[0008] According to one aspect of the invention, a composite structural panel may generally include a first sheet including a first outer surface and a first inner surface; a second sheet spaced apart from the first sheet and including a second outer surface and a second inner surface; a stiffening core element disposed between the first and second sheets and defining a plurality of cells; and a rigid foam reinforcing material disposed in the cells. In the preferred embodiment, the foam is a rigid urethane foam. In another embodiment, the panel may further include a first longitudinally-extending edge formed between the first and second sheets, the edge including a deformable foam portion protruding outwards from the edge and extending longitudinally along the edge. In one embodiment, the edge may include a longitudinally-extending window and the foam may protrude outwards through the window to form the deformable foam portion. The deformable foam portion may have a convex-shaped surface. [0009] According to one aspect of the invention, a composite structural panel may include a first facing sheet; a second facing sheet spaced apart from the first sheet; a foam material disposed between the first and second sheets; and a first longitudinally-extending edge having a deformable foam portion protruding outwards from the edge and extending longitudinally along the first edge. The deformable foam portion of the first edge is preferably compressible in response to contact by an abutting surface, such as a surface on a second edge of a second panel that may be inserted into the first edge of the first panel. The deformable portion provides a seal that forms a thermal break and air infiltration barrier when two adjacent panels are interconnected at their respective edges. In other embodiments, the deformable portion of the first edge may mate with and be compressed by contact with a second deformable portion on a second edge of a second panel. The first edge may include a longitudinally-extending window and the foam may protrude outwards through the window from inside the first edge and panel to form the deformable foam portion. In one embodiment, the first edge may have a double ship-lap configuration to complement a double ship-lap edge configuration of a mating second panel which may be inserted into the first panel edge.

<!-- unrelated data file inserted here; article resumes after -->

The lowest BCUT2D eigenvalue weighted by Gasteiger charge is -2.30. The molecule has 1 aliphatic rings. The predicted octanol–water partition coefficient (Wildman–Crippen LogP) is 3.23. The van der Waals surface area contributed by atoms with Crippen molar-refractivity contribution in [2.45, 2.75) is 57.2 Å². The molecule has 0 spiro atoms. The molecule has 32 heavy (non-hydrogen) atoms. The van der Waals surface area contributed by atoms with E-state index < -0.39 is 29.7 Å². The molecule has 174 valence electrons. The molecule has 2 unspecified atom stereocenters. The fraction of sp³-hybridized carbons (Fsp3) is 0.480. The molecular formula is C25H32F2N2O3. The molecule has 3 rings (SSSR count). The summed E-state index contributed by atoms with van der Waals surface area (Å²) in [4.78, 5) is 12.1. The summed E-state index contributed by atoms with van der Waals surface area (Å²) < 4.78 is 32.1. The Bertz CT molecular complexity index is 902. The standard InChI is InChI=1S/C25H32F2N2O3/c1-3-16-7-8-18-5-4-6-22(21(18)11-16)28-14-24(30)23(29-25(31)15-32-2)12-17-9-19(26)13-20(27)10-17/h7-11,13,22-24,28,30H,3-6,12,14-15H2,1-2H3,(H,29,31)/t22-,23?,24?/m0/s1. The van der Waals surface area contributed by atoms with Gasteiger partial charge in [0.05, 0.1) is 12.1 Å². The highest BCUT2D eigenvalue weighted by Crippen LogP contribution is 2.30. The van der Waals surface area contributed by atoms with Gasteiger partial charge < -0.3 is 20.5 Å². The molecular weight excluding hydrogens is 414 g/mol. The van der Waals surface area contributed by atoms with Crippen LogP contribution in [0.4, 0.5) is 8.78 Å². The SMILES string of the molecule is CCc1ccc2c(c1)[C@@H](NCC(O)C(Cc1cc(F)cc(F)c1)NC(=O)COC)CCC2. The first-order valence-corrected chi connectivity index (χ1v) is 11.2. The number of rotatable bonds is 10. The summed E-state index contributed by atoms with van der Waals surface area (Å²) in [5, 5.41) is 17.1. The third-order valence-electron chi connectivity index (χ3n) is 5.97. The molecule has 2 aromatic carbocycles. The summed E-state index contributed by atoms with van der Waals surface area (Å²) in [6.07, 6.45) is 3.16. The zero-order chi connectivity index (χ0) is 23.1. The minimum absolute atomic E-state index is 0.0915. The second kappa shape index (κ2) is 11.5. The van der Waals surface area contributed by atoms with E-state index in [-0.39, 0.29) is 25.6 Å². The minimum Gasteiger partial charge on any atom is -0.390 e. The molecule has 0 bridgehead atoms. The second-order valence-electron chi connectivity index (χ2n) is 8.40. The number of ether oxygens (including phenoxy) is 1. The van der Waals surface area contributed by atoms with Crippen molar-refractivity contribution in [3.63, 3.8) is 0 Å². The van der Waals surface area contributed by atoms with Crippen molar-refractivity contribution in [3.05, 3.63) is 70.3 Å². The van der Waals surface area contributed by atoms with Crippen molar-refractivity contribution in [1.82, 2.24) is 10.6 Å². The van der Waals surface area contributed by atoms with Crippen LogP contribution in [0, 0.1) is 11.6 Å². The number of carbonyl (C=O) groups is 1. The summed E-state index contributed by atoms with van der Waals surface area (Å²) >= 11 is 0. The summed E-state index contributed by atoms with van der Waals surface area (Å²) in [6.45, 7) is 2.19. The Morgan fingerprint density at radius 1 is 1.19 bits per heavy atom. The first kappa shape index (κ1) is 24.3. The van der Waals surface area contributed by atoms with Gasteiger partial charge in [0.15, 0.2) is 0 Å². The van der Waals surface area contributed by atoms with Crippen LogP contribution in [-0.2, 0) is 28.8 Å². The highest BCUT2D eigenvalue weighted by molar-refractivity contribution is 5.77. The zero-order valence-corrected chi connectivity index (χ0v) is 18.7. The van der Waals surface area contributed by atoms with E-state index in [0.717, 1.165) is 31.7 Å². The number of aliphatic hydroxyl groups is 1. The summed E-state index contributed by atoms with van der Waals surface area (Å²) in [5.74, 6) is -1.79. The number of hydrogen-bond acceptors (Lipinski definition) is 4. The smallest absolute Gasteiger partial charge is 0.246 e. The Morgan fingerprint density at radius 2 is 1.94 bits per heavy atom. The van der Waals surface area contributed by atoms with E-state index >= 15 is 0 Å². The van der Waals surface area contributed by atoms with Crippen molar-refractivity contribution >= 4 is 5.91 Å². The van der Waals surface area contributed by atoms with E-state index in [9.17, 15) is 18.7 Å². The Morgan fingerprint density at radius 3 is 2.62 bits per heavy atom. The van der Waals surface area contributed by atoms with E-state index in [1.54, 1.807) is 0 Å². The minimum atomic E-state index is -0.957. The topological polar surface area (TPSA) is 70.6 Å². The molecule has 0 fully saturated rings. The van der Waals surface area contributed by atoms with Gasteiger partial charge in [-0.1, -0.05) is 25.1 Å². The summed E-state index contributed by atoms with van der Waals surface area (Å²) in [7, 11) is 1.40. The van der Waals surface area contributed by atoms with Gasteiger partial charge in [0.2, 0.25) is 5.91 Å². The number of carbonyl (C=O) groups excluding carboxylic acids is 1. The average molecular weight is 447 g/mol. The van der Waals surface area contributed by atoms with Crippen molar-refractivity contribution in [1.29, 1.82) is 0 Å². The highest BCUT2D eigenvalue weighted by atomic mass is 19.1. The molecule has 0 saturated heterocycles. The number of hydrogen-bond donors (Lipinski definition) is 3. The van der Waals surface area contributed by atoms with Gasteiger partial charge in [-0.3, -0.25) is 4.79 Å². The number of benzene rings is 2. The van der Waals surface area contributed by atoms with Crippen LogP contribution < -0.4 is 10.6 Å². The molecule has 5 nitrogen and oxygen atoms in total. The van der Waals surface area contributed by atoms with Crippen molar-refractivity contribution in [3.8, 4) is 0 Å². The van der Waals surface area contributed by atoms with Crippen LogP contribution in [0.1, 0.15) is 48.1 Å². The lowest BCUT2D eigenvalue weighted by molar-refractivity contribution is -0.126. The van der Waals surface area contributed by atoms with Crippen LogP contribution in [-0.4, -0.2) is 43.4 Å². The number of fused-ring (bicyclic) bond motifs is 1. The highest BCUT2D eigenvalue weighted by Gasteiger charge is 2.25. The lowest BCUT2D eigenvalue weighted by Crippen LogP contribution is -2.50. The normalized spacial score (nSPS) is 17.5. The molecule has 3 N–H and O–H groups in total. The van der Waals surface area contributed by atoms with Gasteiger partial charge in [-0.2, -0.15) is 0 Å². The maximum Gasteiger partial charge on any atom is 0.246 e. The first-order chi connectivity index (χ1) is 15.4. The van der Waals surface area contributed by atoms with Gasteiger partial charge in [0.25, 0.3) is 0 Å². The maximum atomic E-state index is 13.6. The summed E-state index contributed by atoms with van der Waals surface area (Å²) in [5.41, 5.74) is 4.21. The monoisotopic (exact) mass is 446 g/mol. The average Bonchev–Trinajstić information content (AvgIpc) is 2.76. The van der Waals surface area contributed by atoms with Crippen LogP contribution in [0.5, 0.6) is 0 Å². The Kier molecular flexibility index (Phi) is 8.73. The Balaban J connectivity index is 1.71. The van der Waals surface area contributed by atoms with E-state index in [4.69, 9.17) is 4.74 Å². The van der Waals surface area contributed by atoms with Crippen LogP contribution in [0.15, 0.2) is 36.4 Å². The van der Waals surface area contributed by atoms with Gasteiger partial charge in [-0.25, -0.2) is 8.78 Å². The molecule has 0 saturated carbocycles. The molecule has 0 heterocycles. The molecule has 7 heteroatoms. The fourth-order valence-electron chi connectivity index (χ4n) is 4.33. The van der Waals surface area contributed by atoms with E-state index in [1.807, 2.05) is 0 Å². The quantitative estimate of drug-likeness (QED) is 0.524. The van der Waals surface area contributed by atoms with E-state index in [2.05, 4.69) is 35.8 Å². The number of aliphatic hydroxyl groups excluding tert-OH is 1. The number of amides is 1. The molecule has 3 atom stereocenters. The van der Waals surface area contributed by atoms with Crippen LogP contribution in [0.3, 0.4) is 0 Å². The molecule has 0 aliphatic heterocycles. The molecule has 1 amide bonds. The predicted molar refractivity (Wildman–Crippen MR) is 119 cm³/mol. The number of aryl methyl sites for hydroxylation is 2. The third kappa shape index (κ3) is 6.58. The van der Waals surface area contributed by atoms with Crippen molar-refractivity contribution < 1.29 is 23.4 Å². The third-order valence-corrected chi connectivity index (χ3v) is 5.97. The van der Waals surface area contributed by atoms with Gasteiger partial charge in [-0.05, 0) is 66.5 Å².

[00010] According to another aspect of the invention, a composite structural panel system is provided that includes a first panel including an internal cavity, an insulating material disposed in the cavity, and a first longitudinally-extending edge having a deformable foam portion protruding outwards from the edge and extending longitudinally along the first edge. The panel system further includes a second panel including a second longitudinally-extending edge configured to complement the first edge and receive the first edge in an interlocking relationship. The deformable portion of the first edge preferably compresses upon contact with the second edge when the second edge is inserted into the first edge to form a seal. In one embodiment, the second edge also includes a deformable foam portion protruding outwards from the second edge and extending longitudinally along the second edge. The deformable foam portions of the first and second edges may be arranged to become mutually engaged with each other and compressed when the first edge is inserted into the second edge to form a foam-to-foam seal.